Mountain Wheels: Family-friendly drag-racing: the absurd Durango SRT (column) |

Mountain Wheels: Family-friendly drag-racing: the absurd Durango SRT (column)

Andy Stonehouse
Mountain Wheels
2018 Dodge Durango SRT

2018 Dodge Durango SRT 392

MSRP: $62,995; As tested: $71,270

Powertrain: 475-HP 6.4-liter V8 with eight-speed manual transmission

EPA figures: 15 combined (13 city/19 highway)

I’ve recently gushed at length about a bunch of speed machines popular among those sneering young men in their oversized, slightly sideways baseball caps. But what about the old guys, or people with families? Don’t they also deserve the right to drive like a bat out of hell?

Dodge, of course, has heard your calling — those of you who want to experience drag strip-styled acceleration, with three rows of passenger space. And cruise with all-wheel drive, making it an unlikely winter contender, as well.

Though the Durango SRT is not yet been gifted with the face-ripping 707- or 800-plus horsepower boost of the company’s Hellcat or Demon engines (you’ll have to go to the obscenely powerful Grand Cherokee Trackhawk to get into that territory), let us say that the Dodge’s 475 horsepower will still impress your friends and neighbors.

Given that the Durango is already a pretty decently sized and solid overall contender, featuring a somewhat subdued interpretation of the Grand Cherokee experience but more room, the decision to tighten up the suspension, add Brembo brakes and throw a monster engine under the hood is not that insane.

Durango SRT receives a 392-cubic-inch (6.4-liter) V8, a massive powerplant that allows the big SUV to do 0-60 times in about 4.4 seconds — at slightly less than Colorado-styled elevation, and with its Track Mode shifting system hitting the sweet spots on the eight-speed transmission, in milliseconds.

The most common complaint (for the first few seconds, at least) among my intrigued but skeptical passengers, was that the pull at a mile high (or more) was not that earth shattering, as terrifically noisy and uber-macho as the Durango might be in looks and presence.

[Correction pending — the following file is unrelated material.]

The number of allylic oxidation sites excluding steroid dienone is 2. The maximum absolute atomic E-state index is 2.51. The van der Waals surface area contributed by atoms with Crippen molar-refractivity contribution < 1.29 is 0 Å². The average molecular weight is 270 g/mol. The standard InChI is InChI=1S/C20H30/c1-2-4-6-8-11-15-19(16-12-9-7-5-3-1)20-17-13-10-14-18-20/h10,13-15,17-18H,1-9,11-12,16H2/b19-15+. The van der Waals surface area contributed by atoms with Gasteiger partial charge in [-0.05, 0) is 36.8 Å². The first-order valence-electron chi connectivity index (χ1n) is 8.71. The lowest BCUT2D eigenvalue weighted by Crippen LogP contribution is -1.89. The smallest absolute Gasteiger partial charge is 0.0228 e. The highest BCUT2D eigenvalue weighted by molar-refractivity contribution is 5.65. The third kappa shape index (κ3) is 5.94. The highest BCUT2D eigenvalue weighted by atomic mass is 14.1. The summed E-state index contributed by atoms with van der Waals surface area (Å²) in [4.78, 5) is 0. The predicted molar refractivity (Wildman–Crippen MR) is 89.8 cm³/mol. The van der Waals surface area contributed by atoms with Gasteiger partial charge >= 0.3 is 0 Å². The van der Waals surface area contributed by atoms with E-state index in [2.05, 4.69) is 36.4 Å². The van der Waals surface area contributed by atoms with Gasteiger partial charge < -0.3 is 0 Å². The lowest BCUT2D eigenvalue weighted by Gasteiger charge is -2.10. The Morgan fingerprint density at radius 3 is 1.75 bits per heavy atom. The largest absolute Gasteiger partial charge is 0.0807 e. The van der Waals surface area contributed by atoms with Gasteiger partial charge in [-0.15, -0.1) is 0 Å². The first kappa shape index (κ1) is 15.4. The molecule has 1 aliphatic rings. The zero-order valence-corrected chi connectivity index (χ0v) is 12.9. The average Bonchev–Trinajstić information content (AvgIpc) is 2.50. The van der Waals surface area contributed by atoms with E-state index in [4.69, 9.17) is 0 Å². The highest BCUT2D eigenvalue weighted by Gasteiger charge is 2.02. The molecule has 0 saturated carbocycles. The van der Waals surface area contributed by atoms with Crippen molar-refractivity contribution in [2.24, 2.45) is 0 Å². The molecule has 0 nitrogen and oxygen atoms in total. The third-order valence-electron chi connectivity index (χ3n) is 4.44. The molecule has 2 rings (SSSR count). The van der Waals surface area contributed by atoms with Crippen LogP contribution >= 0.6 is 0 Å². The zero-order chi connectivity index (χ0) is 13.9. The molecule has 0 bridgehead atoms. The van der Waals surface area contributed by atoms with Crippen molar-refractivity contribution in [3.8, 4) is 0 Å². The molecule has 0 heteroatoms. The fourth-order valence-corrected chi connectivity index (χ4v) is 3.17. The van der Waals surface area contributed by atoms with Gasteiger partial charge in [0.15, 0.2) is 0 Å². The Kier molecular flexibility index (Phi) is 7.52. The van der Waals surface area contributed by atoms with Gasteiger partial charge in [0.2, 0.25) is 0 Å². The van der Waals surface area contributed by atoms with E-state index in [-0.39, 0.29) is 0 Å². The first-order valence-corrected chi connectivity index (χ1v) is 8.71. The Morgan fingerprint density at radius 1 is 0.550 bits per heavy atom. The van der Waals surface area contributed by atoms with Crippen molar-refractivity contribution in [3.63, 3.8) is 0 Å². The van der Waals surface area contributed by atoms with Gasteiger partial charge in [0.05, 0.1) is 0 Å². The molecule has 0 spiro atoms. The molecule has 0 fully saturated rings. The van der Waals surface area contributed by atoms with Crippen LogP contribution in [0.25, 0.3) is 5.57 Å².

But once we got the SRT above 60, the magic really started to happen, and the pure thrust and overwhelming power changed folks’ minds.

Don’t get me wrong: This is still a fast and furious, full-sized machine, and given the truck’s weight (5,510 pounds) and its overall signature, the difference between the SRT edition and the Durango’s non-superhero engine is quite tangible.

More than just raw speed, the SRT variation — which starts at just under $63,000 and came to me as a $71,270 machine with additional sport-styled, Demonic Red leather seats, lane-keep and blind spot systems, 20-inch low-gloss black wheels and a trailer towing package — really pushes boundaries in terms of looks. And, as you might guess, extremely macho-looking trailer-hauling prowess.

Given that the Durango has been adopted by many law enforcement jurisdictions, anyone who sees the menacing profile of the SRT in their rear-view mirror may be compelled to get out of the way, especially with its air-breathing SRT hood vents.

This of course would be the time to gun the engine and let that burbling roar of exhaust go into full cannon mode. I would advise that on pretty much every outing.

With the trailer package, all that enhanced engine output also means the Durango SRT will haul up to 8,700 pounds of trailer, though your 0-60 times will clearly drop a bit with a boat behind you, en route to Lake Powell.

Settle inside and you’ll probably dig the leathery, oversized ambience — including an absolutely gigantic-gauge steering wheel, oversized shift paddles and aluminum pedals apparently designed for nothing but being fully planted to the floor.

There’s a little extra pizzazz but the SRT is still oddly plain indoors beyond the leather; two captains chairs in the middle and another two third-row seats do enhance the people-hauling properties.

Downsides? It’s about the worst fuel mileage machine on the market — 13 MPG in the city, a rather hopeful 19 on the highway, and maybe 15 overall, depending on how many burnout starts you want to do.

You (or a spouse) may also tire of the vehicle’s high-profile groove and its very noisy character, but if you’re those kind of people, you won’t even get near the Durango SRT at the dealer. Think of it instead as a high-output Challenger or Charger that’s family friendly and has some winter chops, provided you get some very large, winter-appropriate tires to swap out with the 295/45ZR20 Pirelli Scorpion Verde race tires or marginally three-season P-Zero tires that come as standard issue.

Those tires are so giant they stick out of the wheel wells and off the chassis, and the width means you can get a little sucked into rutted out pavement, so be vigilant.

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